97 MDG SNCO’s Ukrainian heritage supports coalition talks

  • Published
  • By Airman 1st Class Miyah Gray
  • 97th Air Mobility Wing Public Affairs

As a teenager starting a new life in the United States, Yuriy Papayanki never imagined that, as a Ukrainian immigrant, he’d one day be a Master Sergeant in the U.S. Air Force. Nor did he imagine that those two worlds would one day come together.

Papayanki immigrated from Ukraine to Kansas with his mother at the age of 15. Even though they were middle class in Ukraine, they were considered poor in the U.S. because of socioeconomic differences.

He got a job as a babysitter to help support his family and, after graduating high school, a regular “nine to five” job. Due to being in such close proximity to McConnell Air Force Base, Kansas, he made friends with local Airmen who helped influence his decision to join the Air Force.

Papayanki knew he wanted to continue in his passion to help others, so he decided to become a medic. Now, as a medical administration technician at the 97th Healthcare Operations Squadron, he is the Airman that helps other medics perform healthcare operations on base from medical readiness to patient administration.

During a recent deployment, war broke out between Russia and Ukraine - a conflict that struck Papayanki deeply. As such, he immediately began searching for ways to help.

“When I heard about the conflict in Ukraine, there was so much emotion initially,” said Papayanki. “I could barely sleep for two weeks when all this started. Even though I consider myself an American, I still feel an attachment to Ukraine. It's been very, very painful to see what's going on there. That’s why I definitely try to support our mission there to help the Ukrainian people as much as I can.”

Papayanki’s background and willingness to help earned him a unique opportunity during his deployment: to serve as a translator for Kostiantyn Stanislavchuk, Chief Master Sergeant of the Ukrainian Air Force, at the Senior Enlisted Leader International Summit of 2022.

During this event, senior leaders worldwide discussed their perspectives on security cooperation and national defense strategies to enhance partner interoperability, and to discuss issues affecting the international community of enlisted Airmen and further build relationships.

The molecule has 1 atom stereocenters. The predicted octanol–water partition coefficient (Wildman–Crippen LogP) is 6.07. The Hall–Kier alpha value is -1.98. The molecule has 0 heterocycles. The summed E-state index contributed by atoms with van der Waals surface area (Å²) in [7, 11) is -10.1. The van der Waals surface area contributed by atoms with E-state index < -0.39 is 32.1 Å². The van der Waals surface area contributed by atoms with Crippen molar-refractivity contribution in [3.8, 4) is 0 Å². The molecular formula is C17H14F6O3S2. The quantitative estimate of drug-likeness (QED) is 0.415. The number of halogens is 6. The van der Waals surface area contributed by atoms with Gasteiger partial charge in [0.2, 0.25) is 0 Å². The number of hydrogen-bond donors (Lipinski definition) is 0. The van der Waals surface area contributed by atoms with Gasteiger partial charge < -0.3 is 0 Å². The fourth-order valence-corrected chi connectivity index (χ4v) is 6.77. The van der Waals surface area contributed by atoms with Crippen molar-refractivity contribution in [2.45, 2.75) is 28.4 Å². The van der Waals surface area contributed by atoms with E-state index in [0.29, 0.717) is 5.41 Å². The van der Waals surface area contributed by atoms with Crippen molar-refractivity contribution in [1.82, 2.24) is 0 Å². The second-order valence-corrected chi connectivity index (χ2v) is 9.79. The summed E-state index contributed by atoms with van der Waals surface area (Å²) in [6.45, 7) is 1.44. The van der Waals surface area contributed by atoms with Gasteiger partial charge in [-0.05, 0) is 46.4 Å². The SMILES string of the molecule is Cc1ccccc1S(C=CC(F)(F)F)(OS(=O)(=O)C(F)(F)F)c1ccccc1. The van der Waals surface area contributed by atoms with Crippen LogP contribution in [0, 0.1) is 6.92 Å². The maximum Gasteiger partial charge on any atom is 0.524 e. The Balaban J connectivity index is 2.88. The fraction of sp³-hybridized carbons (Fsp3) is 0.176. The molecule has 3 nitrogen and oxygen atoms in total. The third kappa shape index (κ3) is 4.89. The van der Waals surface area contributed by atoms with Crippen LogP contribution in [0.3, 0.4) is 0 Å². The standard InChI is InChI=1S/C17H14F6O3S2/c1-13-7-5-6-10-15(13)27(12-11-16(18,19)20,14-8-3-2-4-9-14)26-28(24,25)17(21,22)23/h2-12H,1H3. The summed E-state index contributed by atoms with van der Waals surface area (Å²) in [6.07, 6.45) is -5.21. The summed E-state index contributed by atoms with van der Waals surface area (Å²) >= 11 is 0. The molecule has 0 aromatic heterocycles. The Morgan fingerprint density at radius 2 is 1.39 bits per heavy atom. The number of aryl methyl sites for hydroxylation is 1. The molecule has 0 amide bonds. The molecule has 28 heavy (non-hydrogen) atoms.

“I was born in Ukraine and that's something they were looking for when trying to find a person to accompany the Chief Master Sgt. of the Air Force for Ukrainian Forces,” he said. “They wanted someone with a similar background so that they could establish a connection with this individual. I am not a professional interpreter. I speak different languages, but I work at the medical group, so this was kind of a cool experience for me to be able to learn something new.”

Lt. Col. Sylvia Kim, 97th HCOS commander, described Papayanki as multifaceted, flexible and resilient in the work that he does from his language and leadership skills to his subject matter expertise.

“As a senior (noncommissioned officer) in our career field, he has to adapt, and that's very consistent with my experience with Master Sgt. Papayanki. He will just go somewhere and adapt,” said Kim. “He is a multi-capable Airman, also multi-dimensional. He has the language skills, the leadership skills, and subject matter expertise in many functional areas… so he's able to represent us in all those factors.”

As Papayanki reflects on his journey from a boy in Ukraine to where he is today, he sees a common value: service before self.

“It’s crazy to think about where we started in 2003 after we moved,” he said. “From not having anything and barely any money, to my mom having her own business and me being a Master Sergeant in the United States Air Force. I love my Airmen, serving my people and supporting people as much as I can. (I do) really cool things and help out in a big way.”